it using "i" seems to be the best choice since it
should pick the right size automatically.

Next you've got to check if there are padding bytes following
the 'event_type' member and, if necessary skip them with enough
"x" - on my machine there are none.

'time_t' is even worse since al the C standard says about that
type is that it's "arithmetic type capable of representing times".
So it could be a signed or unsigned int or long but as well a
floating point type. All you can do is try to determine from
your header files what it is on your system. On mine (which
is x64) it seems to be a signed 64-bit integer value. Thus
on my machine I have to use "q" for unpack() - but that may
be different on a 32-bit system!

Now again padding bytes may follow... None so on my machine.

The final 'uint32_t' is simple since here only "L" is to be
considered.

Taking it all together I need on my machine

unpack "Z33x3iqL", $self->{ REQUEST };

to pick the data apart. It may need something else on yours.

That's why it is normally not a good idea to send structures
in binary form around since it's layout and the endian-ness
and sizes of the members might differ from machine to machine
(and even compiler to compiler).

Regards, Jens
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\__________________________ http://toerring.de
 
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A. Farber
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      04-04-2009
Hello,

I've prepared a simple test case and
found the real reason for my problem -
the argument for atol() was out of range.

I'll probably switch to strtol()
in the C part of my C+Perl program.

Yes, I was using A32x4 because the terminating
null takes 4 bytes (because of padding).

$ cat test-case.c
#include <stdio.h>
#include <unistd.h>

#define SID "01234567890123456789012345678901"
#define SID_LEN 32

typedef enum event_type {
ALIVE = 1 << 0,
CHAT = 1 << 1,
JOIN = 1 << 2,
LOBBY = 1 << 3,
INDEX = 1 << 4,
END = 1 << 5,
EXIT = 1 << 6
} event_type;

typedef struct request_header {
char sid[SID_LEN + 1];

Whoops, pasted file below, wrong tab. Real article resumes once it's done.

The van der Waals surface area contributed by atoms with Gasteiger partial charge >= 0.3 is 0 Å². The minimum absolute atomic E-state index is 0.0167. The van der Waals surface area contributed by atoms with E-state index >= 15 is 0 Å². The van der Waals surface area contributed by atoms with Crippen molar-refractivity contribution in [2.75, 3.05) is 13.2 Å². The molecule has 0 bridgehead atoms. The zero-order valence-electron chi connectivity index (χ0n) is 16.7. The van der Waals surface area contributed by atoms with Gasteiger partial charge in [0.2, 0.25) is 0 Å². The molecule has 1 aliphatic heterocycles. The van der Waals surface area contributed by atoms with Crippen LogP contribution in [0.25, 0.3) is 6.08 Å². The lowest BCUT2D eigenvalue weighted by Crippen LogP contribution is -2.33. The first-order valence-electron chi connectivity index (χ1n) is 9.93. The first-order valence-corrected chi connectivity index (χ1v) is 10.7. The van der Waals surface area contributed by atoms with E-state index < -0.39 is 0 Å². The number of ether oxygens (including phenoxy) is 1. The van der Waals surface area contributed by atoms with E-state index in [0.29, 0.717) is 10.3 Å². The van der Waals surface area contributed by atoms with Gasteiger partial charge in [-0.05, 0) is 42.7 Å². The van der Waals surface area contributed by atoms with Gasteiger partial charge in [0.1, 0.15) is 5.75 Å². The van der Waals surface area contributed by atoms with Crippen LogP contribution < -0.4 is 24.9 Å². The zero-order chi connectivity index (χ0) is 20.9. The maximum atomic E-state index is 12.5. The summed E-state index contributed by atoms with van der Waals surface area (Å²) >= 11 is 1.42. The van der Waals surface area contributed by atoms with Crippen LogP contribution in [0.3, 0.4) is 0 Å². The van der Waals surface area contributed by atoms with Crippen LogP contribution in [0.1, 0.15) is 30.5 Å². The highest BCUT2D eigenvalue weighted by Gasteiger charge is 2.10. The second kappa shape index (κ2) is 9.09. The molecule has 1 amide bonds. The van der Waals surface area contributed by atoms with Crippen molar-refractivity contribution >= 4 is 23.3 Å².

event_type event;
time_t modified;
uint32_t arg;
} request_header;


int main() {
request_header req;

strcpy(req.sid, SID);
req.event = INDEX;
req.modified = 0;
/* req.arg = 0x80000000; */
req.arg = atol("2147483648");

return sizeof(req) != write(STDOUT_FILENO, &req, sizeof(req));
}

$ cat test-case.pl
#!/usr/bin/perl -w

use strict;
use Data:umper;

my ($req, $href);

$req = qx(./test-case);

($href->{SID}, $href->{EVENT}, $href->{MOD}, $href->{ARG}) =
unpack 'A32x4L3', $req;

print Dumper($href);
printf "%x\n", $href->{ARG};

$ ./test-case.pl
$VAR1 = {
'SID' => '01234567890123456789012345678901',
'MOD' => 0,
'EVENT' => 16,
'ARG' => 2147483647
};
7fffffff

$ perl -v
This is perl, v5.8.8 built for i386-openbsd

$ gcc -v
gcc version 3.3.5 (propolice)


Thanks for comments
Alex
 
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A. Farber
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      04-04-2009
On 4 Apr., 13:20, (E-Mail Removed) (Jens Thoms Toerring) wrote:
> I hope you realize that this is extremely system dependend.


This isn't too bad in my case, because it is
an Apache-module in C talking over a Unix-pipe to
a daemon in Perl, i.e. both run at the same machine...

Regards
Alex
 
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Jens Thoms Toerring
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      04-04-2009
A. Farber <(E-Mail Removed)> wrote:
> On 4 Apr., 13:20, (E-Mail Removed) (Jens Thoms Toerring) wrote:
> > I hope you realize that this is extremely system dependend.


> This isn't too bad in my case, because it is
> an Apache-module in C talking over a Unix-pipe to
> a daemon in Perl, i.e. both run at the same machine...


Ok. It's just that the same program wouldn't work on my 64-bit
machine. And another point: for the enumerated type you should
not unpack() for an unsigned value, they're definitely signed.
So better use either "l" or "i" instead of "L" for that one.

Regards, Jens
--
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\__________________________ http://toerring.de